Last edited: Dec 16, 2011
  14. Dec 16, 2011 #13
    Wouldn't an 'Earthlike' planet also include a relatively and apparently rare oversize moon, as well as a big Jupiter like sweeper planet to clear up the inevitable debris. Not to mention nice almost circular orbits so they don't muck each other up. All of these are necessary to give life the hundreds of millions of years of stability that it requires.

    And look how we got our moon, a real throw of the dice that one. Does anyone think we'd be here now reading this forum if not for the precise and fortuitous crash that caused the moon to be blown into a stabilising orbit.

    In short, could we reasonably be able to detect a real Earth like planet, with our current technology?

    'Earthlike' meaning either somewhere close enough to colonise, or one we cannot colonise but at least can pretend that we are not alone in the cosmos.
  15. Dec 16, 2011 #14

    What a nice post. It is nice to see intelligent life forms in this planet.

    Just kidding, I agree 100%.

    Is Earth a unique planet?
  16. Dec 16, 2011 #15

    D H

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    No, no, and no.

    You are reading far, far much into the term "Earth-like". As far as astronomers are concerned, Venus, the Earth, and Mars are all Earth-like planets. Think of Earth-like as meaning that life (life as we know it) might be possible. Might be possible, not is. It is not a guarantee.

    As far as a large Moon, a magnetosphere, a big Jupiter, and all of those other arguments that rare Earth proponents use: We don't know if those features are critical for life. Those who espouse this point of view are extrapolating from a sample size of one. They same is true for those who argue that life is common. We don't know. Extrapolating from a sample size of one is meaningless.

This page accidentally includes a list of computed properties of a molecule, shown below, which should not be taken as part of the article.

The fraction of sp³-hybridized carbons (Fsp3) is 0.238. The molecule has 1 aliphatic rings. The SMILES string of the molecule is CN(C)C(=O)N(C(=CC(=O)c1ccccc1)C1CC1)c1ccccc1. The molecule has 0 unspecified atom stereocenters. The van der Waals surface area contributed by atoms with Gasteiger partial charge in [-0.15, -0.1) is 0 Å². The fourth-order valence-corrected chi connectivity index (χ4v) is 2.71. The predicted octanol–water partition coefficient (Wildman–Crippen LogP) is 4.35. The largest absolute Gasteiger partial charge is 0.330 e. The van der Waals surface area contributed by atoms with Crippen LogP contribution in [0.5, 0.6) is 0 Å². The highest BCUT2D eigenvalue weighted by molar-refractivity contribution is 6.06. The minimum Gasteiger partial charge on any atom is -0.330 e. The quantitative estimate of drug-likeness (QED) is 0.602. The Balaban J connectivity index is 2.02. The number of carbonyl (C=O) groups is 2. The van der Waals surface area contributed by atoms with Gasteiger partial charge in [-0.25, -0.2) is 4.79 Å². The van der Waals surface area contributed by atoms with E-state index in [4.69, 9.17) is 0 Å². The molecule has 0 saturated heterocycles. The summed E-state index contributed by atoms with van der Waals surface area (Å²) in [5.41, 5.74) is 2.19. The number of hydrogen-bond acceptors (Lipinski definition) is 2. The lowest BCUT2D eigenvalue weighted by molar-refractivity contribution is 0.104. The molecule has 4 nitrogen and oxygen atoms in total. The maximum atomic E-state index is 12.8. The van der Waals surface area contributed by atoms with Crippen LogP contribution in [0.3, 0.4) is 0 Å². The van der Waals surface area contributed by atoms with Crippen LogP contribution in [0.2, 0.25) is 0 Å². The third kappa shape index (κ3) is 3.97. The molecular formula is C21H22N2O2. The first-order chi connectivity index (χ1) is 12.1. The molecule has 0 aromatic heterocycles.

What the Kepler mission has done is to give us some candidate Earth-like planets that we can look at in more detail.
  17. Dec 16, 2011 #16

    Ok, I'll accept that to non lay people then 'Earth like' has a technical meaning which is correct within their definition. However when reported in the popular press, to the lay person 'Earthlike' popularly means the sort of place that Captain Kirk always seems to find. You know rivers, streams plants, nicely breathable atmosphere.

    Recently I tried to explain to someone who brought the matter up, how big space is, and how long it would take just to barely go anywhere. He said, 'but what about wormholes', in a triumphant 'don't think I don't know about science' sort of way. As if wormholes are like signposted expressways throughout the universe just waiting for a warp drive ship to come through the toll gates. Or by golly, we'll just build one.